When I saw the title for this 1967 US Navy film, “How to Succeed With Brunettes,” I expected that it would be silly and pretty sexist. But what I didn’t expect was that such a simple movie would cost about a quarter of a million dollars (£186,000) to produce.
According to the National Archives, the 1967 film cost about $64,000 (£47,000) to make along with a companion film “Blondes Prefer Gentlemen.” That’s almost half a million dollars adjusted for inflation to make the two movies. And if you watch the film it’s mind-boggling where that money could’ve gone. The whole thing has maybe half a dozen locations, including a movie theatre and very basic interiors like a living room and a restaurant.
The narrator opens each scene by facetiously explaining how it’s great that the man is doing things like walking in front of his date and not opening the car door for her. We see each scenario a second time with the “proper” way of doing things, like letting the woman go first and ordering her food for her.
Admittedly, the ordering food for your date thing was always something that confused me as a tradition. I suppose it has to do with the man being in charge in a traditional “masculine” role, but even so it seems like one of the most bizarre pieces of etiquette around. Opening the door for someone, no matter their sex or gender, just seems like a nice thing to do. Consistently ordering food for someone else while they’re sitting right there just seems plain odd.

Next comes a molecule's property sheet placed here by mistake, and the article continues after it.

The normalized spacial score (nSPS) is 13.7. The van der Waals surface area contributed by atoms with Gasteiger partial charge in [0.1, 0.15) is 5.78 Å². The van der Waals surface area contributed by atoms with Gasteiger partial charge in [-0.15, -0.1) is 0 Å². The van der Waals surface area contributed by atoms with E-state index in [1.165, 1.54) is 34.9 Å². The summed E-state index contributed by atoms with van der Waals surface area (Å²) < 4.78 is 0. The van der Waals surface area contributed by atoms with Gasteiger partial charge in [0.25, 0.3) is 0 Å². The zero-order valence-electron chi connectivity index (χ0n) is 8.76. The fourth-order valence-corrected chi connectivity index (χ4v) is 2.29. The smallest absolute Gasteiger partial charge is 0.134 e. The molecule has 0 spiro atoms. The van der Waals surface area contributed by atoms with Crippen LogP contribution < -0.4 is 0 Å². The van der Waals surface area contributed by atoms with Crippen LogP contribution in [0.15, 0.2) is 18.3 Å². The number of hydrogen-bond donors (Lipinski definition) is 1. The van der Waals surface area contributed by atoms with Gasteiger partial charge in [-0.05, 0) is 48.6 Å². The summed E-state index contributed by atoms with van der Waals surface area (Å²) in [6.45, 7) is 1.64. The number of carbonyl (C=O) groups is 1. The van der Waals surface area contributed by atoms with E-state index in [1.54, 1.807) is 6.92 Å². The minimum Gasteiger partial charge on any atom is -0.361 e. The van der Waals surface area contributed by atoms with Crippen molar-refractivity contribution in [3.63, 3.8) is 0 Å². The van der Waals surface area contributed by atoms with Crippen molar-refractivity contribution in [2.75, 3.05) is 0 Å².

The US military made all kinds of movies in the 20th century that dealt with not only important operational duties, but also etiquette and manners. With the film “How to Succeed With Brunettes,” we get a very tongue-in-cheek film with a narrator that first gives some really bad advice like arriving late to your date in order to let her know that you’re important.
According to the National Archives, the CBS TV news magazine 60 Minutes “awarded” the movie with a sarcastic “Oscar” for being such a ridiculous waste of money. 60 Minutes premiered in 1968, the year after the film was produced.
I think my favourite thing about the whole film is the opening music. So if you don’t watch the whole thing, at least turn on the sound for the first bit.